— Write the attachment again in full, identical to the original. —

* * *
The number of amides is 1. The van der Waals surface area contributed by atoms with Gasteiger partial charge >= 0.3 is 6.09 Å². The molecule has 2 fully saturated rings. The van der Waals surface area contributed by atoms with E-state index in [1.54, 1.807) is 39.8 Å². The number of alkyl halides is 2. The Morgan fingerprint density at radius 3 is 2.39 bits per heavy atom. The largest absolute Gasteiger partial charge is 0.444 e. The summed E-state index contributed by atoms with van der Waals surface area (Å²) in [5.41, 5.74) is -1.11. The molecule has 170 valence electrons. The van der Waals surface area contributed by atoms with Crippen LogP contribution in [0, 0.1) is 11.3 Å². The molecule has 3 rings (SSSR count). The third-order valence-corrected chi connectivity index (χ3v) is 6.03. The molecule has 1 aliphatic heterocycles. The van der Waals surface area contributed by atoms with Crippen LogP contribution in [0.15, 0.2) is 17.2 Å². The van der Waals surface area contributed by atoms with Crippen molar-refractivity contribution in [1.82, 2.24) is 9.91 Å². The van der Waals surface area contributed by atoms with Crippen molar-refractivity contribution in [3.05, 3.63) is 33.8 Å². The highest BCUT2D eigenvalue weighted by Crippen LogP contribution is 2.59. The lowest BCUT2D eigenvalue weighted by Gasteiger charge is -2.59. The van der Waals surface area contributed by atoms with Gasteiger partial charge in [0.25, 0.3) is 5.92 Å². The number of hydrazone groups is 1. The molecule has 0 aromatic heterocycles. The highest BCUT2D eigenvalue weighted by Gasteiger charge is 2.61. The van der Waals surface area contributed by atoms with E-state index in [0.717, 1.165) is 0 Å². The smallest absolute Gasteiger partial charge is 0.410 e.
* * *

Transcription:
The number of amides is 1. The van der Waals surface area contributed by atoms with Gasteiger partial charge >= 0.3 is 6.09 Å². The molecule has 2 fully saturated rings. The van der Waals surface area contributed by atoms with E-state index in [1.54, 1.807) is 39.8 Å². The number of alkyl halides is 2. The Morgan fingerprint density at radius 3 is 2.39 bits per heavy atom. The largest absolute Gasteiger partial charge is 0.444 e. The summed E-state index contributed by atoms with van der Waals surface area (Å²) in [5.41, 5.74) is -1.11. The molecule has 170 valence electrons. The van der Waals surface area contributed by atoms with Crippen LogP contribution in [0, 0.1) is 11.3 Å². The molecule has 3 rings (SSSR count). The third-order valence-corrected chi connectivity index (χ3v) is 6.03. The molecule has 1 aliphatic heterocycles. The van der Waals surface area contributed by atoms with Crippen LogP contribution in [0.15, 0.2) is 17.2 Å². The van der Waals surface area contributed by atoms with Crippen molar-refractivity contribution in [1.82, 2.24) is 9.91 Å². The van der Waals surface area contributed by atoms with Crippen molar-refractivity contribution in [3.05, 3.63) is 33.8 Å². The highest BCUT2D eigenvalue weighted by Crippen LogP contribution is 2.59. The lowest BCUT2D eigenvalue weighted by Gasteiger charge is -2.59. The van der Waals surface area contributed by atoms with Gasteiger partial charge in [0.25, 0.3) is 5.92 Å². The number of hydrazone groups is 1. The molecule has 0 aromatic heterocycles. The highest BCUT2D eigenvalue weighted by Gasteiger charge is 2.61. The van der Waals surface area contributed by atoms with E-state index in [0.717, 1.165) is 0 Å². The smallest absolute Gasteiger partial charge is 0.410 e.